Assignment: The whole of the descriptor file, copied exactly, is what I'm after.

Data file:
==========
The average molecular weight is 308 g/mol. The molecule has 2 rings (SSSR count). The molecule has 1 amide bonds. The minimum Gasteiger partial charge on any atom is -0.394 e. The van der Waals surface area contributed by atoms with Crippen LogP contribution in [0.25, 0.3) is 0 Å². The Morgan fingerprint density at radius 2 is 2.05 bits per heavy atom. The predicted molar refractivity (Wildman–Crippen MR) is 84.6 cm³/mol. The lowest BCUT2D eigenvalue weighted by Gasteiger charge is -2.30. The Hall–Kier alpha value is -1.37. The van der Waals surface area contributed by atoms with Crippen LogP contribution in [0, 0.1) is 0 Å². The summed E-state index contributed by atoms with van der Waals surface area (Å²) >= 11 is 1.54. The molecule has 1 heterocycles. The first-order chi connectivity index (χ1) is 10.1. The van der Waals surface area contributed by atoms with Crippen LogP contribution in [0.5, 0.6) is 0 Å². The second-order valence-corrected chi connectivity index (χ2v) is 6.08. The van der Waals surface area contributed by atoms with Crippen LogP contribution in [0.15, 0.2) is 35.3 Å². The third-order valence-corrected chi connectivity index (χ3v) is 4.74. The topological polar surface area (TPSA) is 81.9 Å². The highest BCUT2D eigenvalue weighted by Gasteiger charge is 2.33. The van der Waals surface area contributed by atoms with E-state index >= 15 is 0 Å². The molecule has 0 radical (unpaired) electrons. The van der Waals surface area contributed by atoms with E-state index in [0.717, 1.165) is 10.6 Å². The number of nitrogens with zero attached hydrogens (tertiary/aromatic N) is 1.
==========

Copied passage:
The average molecular weight is 308 g/mol. The molecule has 2 rings (SSSR count). The molecule has 1 amide bonds. The minimum Gasteiger partial charge on any atom is -0.394 e. The van der Waals surface area contributed by atoms with Crippen LogP contribution in [0.25, 0.3) is 0 Å². The Morgan fingerprint density at radius 2 is 2.05 bits per heavy atom. The predicted molar refractivity (Wildman–Crippen MR) is 84.6 cm³/mol. The lowest BCUT2D eigenvalue weighted by Gasteiger charge is -2.30. The Hall–Kier alpha value is -1.37. The van der Waals surface area contributed by atoms with Crippen LogP contribution in [0, 0.1) is 0 Å². The summed E-state index contributed by atoms with van der Waals surface area (Å²) >= 11 is 1.54. The molecule has 1 heterocycles. The first-order chi connectivity index (χ1) is 10.1. The van der Waals surface area contributed by atoms with Crippen LogP contribution in [0.5, 0.6) is 0 Å². The second-order valence-corrected chi connectivity index (χ2v) is 6.08. The van der Waals surface area contributed by atoms with Crippen LogP contribution in [0.15, 0.2) is 35.3 Å². The third-order valence-corrected chi connectivity index (χ3v) is 4.74. The topological polar surface area (TPSA) is 81.9 Å². The highest BCUT2D eigenvalue weighted by Gasteiger charge is 2.33. The van der Waals surface area contributed by atoms with E-state index >= 15 is 0 Å². The molecule has 0 radical (unpaired) electrons. The van der Waals surface area contributed by atoms with E-state index in [0.717, 1.165) is 10.6 Å². The number of nitrogens with zero attached hydrogens (tertiary/aromatic N) is 1.